Florida Woman Wraps Her House in Plastic to Protect It From Hurricane Dorian

By GQ Pan

A Florida woman has taken some extreme measures to protect her home from Hurricane Dorian, which is expected to move towards the state’s east coast after delivering its punishing blow over the Bahamas.

Brittany Vidal, who lives in the Davis Shores neighborhood of St. Augustine, wrapped her house in heavy-duty plastic and secured it using duct tape and nearly 300 sandbags in preparation for the impact of the approaching storm, CBS47 reported.

“We just started out by doing 6 mil plastic all around the house,” Vidal told the news outlet. “If it works, it’s totally worth it.”

Davis Shores lies in an area designated as Evacuation Zones A and B, containing some 149,000 people who were asked to leave for their safety. The neighborhood saw devastating flooding as a result of hurricanes Matthew and Irma in 2016 and 2017. In the wake of Dorian, its residents are well aware of the risks.

“Now we’re getting a little scared,” a neighbor said. “So it is a tough call.”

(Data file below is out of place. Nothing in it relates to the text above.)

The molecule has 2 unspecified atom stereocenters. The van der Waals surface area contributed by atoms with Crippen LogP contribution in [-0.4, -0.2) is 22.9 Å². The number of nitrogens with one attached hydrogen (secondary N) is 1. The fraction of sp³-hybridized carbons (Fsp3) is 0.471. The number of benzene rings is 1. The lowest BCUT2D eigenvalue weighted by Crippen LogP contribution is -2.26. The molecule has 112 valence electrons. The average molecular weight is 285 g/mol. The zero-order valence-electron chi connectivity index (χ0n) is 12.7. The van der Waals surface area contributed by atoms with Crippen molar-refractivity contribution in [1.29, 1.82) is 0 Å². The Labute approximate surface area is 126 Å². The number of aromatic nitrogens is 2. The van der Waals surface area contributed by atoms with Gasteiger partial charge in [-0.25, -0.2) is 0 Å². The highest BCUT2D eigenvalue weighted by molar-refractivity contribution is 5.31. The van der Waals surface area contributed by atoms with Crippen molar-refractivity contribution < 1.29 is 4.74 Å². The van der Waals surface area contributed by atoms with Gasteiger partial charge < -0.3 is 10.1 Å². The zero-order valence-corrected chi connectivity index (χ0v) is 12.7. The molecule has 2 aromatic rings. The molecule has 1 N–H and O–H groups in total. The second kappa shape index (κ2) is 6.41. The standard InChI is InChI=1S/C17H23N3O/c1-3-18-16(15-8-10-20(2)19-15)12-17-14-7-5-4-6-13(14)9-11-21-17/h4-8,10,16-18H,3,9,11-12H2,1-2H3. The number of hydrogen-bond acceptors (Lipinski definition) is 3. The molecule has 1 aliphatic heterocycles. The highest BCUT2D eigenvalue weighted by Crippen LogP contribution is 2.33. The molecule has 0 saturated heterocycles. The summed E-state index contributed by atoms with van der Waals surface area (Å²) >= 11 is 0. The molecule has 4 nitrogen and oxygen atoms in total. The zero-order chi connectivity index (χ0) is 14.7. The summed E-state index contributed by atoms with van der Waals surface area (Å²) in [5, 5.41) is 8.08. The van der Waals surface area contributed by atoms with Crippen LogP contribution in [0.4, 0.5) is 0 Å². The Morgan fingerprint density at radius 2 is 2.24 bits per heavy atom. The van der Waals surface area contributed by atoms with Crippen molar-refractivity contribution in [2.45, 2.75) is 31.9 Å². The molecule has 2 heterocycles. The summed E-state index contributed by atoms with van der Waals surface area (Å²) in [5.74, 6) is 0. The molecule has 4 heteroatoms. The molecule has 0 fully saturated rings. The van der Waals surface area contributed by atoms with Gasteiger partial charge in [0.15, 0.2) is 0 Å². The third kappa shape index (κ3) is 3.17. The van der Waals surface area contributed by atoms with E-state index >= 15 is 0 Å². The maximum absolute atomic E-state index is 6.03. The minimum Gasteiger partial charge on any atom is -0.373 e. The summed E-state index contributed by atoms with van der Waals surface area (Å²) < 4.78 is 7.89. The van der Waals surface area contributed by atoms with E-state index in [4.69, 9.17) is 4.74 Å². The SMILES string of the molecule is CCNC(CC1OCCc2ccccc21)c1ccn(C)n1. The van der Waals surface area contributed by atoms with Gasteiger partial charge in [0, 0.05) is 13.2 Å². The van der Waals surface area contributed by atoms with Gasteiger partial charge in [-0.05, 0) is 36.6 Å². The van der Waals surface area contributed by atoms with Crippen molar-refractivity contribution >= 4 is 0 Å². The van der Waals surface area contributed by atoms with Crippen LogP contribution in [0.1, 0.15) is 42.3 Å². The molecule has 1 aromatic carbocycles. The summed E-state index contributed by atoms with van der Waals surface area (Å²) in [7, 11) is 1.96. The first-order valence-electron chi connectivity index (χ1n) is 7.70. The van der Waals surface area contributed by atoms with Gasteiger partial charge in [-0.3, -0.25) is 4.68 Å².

Florida, Georgia, South Carolina, and North Carolina have all declared a state of emergency in preparation for the storm. A mandatory evacuation of the entire coastal South Carolina took effect Monday. A few hours later, Georgia’s governor Brian Kemp ordered mandatory evacuations for that state’s Atlantic coast, also starting at midday Monday. In Florida, mandatory evacuation orders have been issued for vulnerable coastal areas.

“I urge you to closely follow the forecast and listen to your local officials,” said Florida’s governor Roy Cooper. “If they order an evacuation please follow their instructions.”

One of the most powerful Atlantic storms on record, Dorian has brought destructive winds and heavy rainfall to the Bahamas, leveling numerous houses and claiming at least five lives so far.

On Tuesday the hurricane weakened to a Category 2 storm, with maximum sustained winds of 110 mph. But the storm is showing signs it’s growing as it moves toward the southeastern United States.

“A slow westward to west-northwestward motion is forecast during the next day or so, followed by a gradual turn toward the northwest and north,” a National Hurricane Center statement read. “On this track, the core of extremely dangerous Hurricane Dorian will continue to pound Grand Bahama Island through much of today and tonight. The hurricane will move dangerously close to the Florida east coast tonight through Wednesday evening.”